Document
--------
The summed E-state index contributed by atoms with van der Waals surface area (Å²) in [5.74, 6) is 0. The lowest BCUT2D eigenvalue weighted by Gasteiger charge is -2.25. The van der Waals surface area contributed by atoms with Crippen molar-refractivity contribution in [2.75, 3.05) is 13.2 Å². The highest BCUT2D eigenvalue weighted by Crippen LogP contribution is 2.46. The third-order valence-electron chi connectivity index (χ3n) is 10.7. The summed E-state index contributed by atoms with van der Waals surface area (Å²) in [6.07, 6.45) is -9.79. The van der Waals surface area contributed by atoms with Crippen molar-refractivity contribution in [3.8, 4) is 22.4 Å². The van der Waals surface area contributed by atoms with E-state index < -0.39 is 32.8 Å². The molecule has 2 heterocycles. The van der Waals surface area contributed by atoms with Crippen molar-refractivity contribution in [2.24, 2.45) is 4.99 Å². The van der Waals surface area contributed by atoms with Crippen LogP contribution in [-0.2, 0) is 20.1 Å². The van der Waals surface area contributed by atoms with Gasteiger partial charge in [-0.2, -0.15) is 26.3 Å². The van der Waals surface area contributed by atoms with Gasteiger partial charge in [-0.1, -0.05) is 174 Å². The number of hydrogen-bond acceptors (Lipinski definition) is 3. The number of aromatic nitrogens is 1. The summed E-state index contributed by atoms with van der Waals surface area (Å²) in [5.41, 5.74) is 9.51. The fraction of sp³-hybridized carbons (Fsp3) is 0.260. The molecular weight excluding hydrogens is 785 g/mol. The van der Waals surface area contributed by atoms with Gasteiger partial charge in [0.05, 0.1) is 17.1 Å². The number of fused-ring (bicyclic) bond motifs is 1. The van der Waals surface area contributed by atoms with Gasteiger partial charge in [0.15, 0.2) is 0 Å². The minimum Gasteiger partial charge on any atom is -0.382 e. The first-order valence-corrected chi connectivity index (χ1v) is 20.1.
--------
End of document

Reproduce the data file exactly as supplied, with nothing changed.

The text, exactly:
The summed E-state index contributed by atoms with van der Waals surface area (Å²) in [5.74, 6) is 0. The lowest BCUT2D eigenvalue weighted by Gasteiger charge is -2.25. The van der Waals surface area contributed by atoms with Crippen molar-refractivity contribution in [2.75, 3.05) is 13.2 Å². The highest BCUT2D eigenvalue weighted by Crippen LogP contribution is 2.46. The third-order valence-electron chi connectivity index (χ3n) is 10.7. The summed E-state index contributed by atoms with van der Waals surface area (Å²) in [6.07, 6.45) is -9.79. The van der Waals surface area contributed by atoms with Crippen molar-refractivity contribution in [3.8, 4) is 22.4 Å². The van der Waals surface area contributed by atoms with E-state index < -0.39 is 32.8 Å². The molecule has 2 heterocycles. The van der Waals surface area contributed by atoms with Crippen molar-refractivity contribution in [2.24, 2.45) is 4.99 Å². The van der Waals surface area contributed by atoms with Crippen LogP contribution in [-0.2, 0) is 20.1 Å². The van der Waals surface area contributed by atoms with Gasteiger partial charge in [-0.2, -0.15) is 26.3 Å². The van der Waals surface area contributed by atoms with Gasteiger partial charge in [-0.1, -0.05) is 174 Å². The number of hydrogen-bond acceptors (Lipinski definition) is 3. The number of aromatic nitrogens is 1. The summed E-state index contributed by atoms with van der Waals surface area (Å²) in [5.41, 5.74) is 9.51. The fraction of sp³-hybridized carbons (Fsp3) is 0.260. The molecular weight excluding hydrogens is 785 g/mol. The van der Waals surface area contributed by atoms with Gasteiger partial charge in [0.05, 0.1) is 17.1 Å². The number of fused-ring (bicyclic) bond motifs is 1. The van der Waals surface area contributed by atoms with Gasteiger partial charge in [0.15, 0.2) is 0 Å². The minimum Gasteiger partial charge on any atom is -0.382 e. The first-order valence-corrected chi connectivity index (χ1v) is 20.1.